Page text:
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Bach, Brahms, Schubert, Sibelius, Mahler, Messiaen
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I'm afraid that it's getting a bit cliché to say something along the lines of "that was a great listen" at the end of the week in this thread, but I truly do not feel as if my time has been wasted listening to anything here. I had known Frank Bridge mainly as a name, but I had heard his piano quintet a while back and remember enjoying it. Sometimes I struggle with late-Romantic stuff like this as it can just sound like amorphous soup to me. But I'm glad to say that's not what I heard here. The first movement reminded me strongly of the Franck quartet that I nominated last year: it's unabashedly swooning, indulgent music but still restrained within formal boundaries and carries one along in a single sweep. One thing that really sticks out to me in this quartet is the great variety of memorable sounds and textures. Pizzicato plays a very prominent role in all three (four?) movements, and sometimes I was reminded of guitars or bagpipes in the rustic sonic landscapes that he dreamed up. It continually amazes me how many things can be done with 16 strings and four bows. I loved the bouncy scherzo and dreamy trio, and the brief Adagio is a gem of muted, melancholy English lyricism; quite Elgarian. The finale is full of jovial energy and ear-tickling counterpoint; I feel like it's one of those things that really requires several listens in order to fully grasp all the lovely little details. Overall I utterly fell for the rustic charm and rich romanticism of this quartet; it may not be anything that innovative, but it is quality all-around. Thanks for this one, Henry.

Carmina Banana will be our next nominator.
 

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I have been tossing around a lot ideas in my head. I want a piece that is not too short, but not too long; one that doesn’t have too many recordings, but that has a few to choose from. There are a couple composers who have not been represented but have written quite a few quartets. The dilemma is: do I pick an early work that might not be stellar, but contains the germs of the composer-to-come? Or go right to a mature work?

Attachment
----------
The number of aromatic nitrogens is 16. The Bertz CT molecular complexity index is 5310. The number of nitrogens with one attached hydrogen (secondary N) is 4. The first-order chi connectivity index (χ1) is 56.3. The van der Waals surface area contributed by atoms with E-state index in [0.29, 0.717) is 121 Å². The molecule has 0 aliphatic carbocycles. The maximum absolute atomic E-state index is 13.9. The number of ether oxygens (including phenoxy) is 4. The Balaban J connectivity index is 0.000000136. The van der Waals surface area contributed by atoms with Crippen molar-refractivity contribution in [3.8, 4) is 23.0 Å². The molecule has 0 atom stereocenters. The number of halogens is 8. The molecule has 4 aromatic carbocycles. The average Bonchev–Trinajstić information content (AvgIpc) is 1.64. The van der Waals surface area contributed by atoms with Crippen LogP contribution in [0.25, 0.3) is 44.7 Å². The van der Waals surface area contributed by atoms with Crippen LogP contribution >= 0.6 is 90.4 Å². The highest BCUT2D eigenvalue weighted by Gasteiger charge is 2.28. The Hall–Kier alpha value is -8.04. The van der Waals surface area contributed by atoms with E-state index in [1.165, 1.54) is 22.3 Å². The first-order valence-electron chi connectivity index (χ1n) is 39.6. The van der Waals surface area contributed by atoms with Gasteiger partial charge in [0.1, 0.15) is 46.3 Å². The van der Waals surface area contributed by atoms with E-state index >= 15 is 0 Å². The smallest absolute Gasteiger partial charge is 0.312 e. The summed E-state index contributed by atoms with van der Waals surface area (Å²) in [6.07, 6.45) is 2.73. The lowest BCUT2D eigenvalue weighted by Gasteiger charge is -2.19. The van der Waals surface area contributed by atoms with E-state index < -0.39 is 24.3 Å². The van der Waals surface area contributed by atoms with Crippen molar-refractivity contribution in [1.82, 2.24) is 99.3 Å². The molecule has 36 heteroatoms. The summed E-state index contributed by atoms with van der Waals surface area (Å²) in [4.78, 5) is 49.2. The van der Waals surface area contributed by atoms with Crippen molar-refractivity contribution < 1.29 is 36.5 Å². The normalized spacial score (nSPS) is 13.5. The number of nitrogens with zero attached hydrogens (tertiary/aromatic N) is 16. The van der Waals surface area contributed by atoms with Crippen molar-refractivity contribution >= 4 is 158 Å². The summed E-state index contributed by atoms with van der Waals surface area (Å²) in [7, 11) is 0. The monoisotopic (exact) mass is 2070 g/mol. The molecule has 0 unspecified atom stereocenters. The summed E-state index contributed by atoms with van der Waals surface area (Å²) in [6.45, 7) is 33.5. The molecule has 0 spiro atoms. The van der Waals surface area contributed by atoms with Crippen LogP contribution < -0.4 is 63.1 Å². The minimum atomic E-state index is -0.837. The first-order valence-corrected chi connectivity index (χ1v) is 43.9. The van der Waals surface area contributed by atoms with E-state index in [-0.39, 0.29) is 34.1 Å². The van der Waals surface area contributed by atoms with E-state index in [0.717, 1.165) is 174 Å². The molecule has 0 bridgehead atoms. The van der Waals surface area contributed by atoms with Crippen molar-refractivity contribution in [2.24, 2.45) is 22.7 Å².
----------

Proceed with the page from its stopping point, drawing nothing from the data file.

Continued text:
I decided to go with Glazunov. I’m not all that familiar with these pieces, but I remember diving into the symphonies and having so much fun discovering those works. Plus, I am fascinated by that time and place. Glazunov seems to be an influence of some kind on so many composers we know and love. Considered old-fashioned by some, his skill as a composer was always acknowledged.

At first, I toyed with the first quartet opus 1, which has some nice moments but lacks the substance of the mature composer. But I am going a different direction:

Glazunov String Quartet No. 5 in d minor, Op. 70.

This is a big, satisfying listen that I think demonstrates the composer well. It starts intense and brooding and ends with a knee-slapping finale. There are several recordings out there but I can't tell you how many.

I’m interested to hear what people think of this piece and hear about their relationship with this composer.
 

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Glazunov was one interesting and paradoxical character, to say the least, and a perfect subject for a Burbagization on Friday. (Or so I will hope.) But I know it's about the music first and the maker second, so I'll just start by listening to my Utrecht recording of his fifth quartet.

Plant Vertebrate Ecoregion Nature Happy


Thanks for the pick, CB!

(Although now I'm thinking I might go in a different direction with my pick next week, because do we need two Russians in a row?)
 

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I know and enjoy many of Glazunov's symphonies but although I've heard a few of his quartets I've never investigated any further so this will be a voyage of discovery for me in repertoire I should like (but who knows?). I found 5 recordings. There may be more (let me know if you do find any more) but if so they're quite rare.

Utrecht
Lyric
Delray
Shostakovich
St Petersburg

Edit: on first listen, although it starts solemnly, this is a playful and pleasant piece. Definitely in the style of Tchaikovsky. I'll reserve further comments till I've got to know it better. It was the Utrecht account that I've just played.

PS. For those without a streaming service all the available recordings are available on YouTube.
 

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Interesting pick , I listened to the Shostakovich Quartet and I felt they presented the sweetness and lightness of the music very well. The melodies were enjoyable , nice piece to enjoy this week!
 

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Just listened to the Lyric Quartet. Interesting recording. 😳 🙄
I've listened to the first movement of the Lyric Quartet recording on Spotify then Qobuz the MP3 sounds a bit more constricted, the CD quality lossless stream more listenable, well everything is relative. I am impressed that the recording engineer has managed to capture the echo effect so consistently - it should have been released on the 'Wookey Hole' label.

Edit - just listened through the Utrecht recording - so thats what its meant to sound like! Early days for me with a quartet I'd never heard before, first impressions very melodic, tuneful, well crafted.
 

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With that excellent illustration from Merl, I had to hear the lyric recording. I usually don’t mind reverb (I’m guessing they recorded this in a church instead of opting for a recording studio?), but there is a point at which the blending of sound overtakes the separation of sound. I think we lose the individuality of the voices.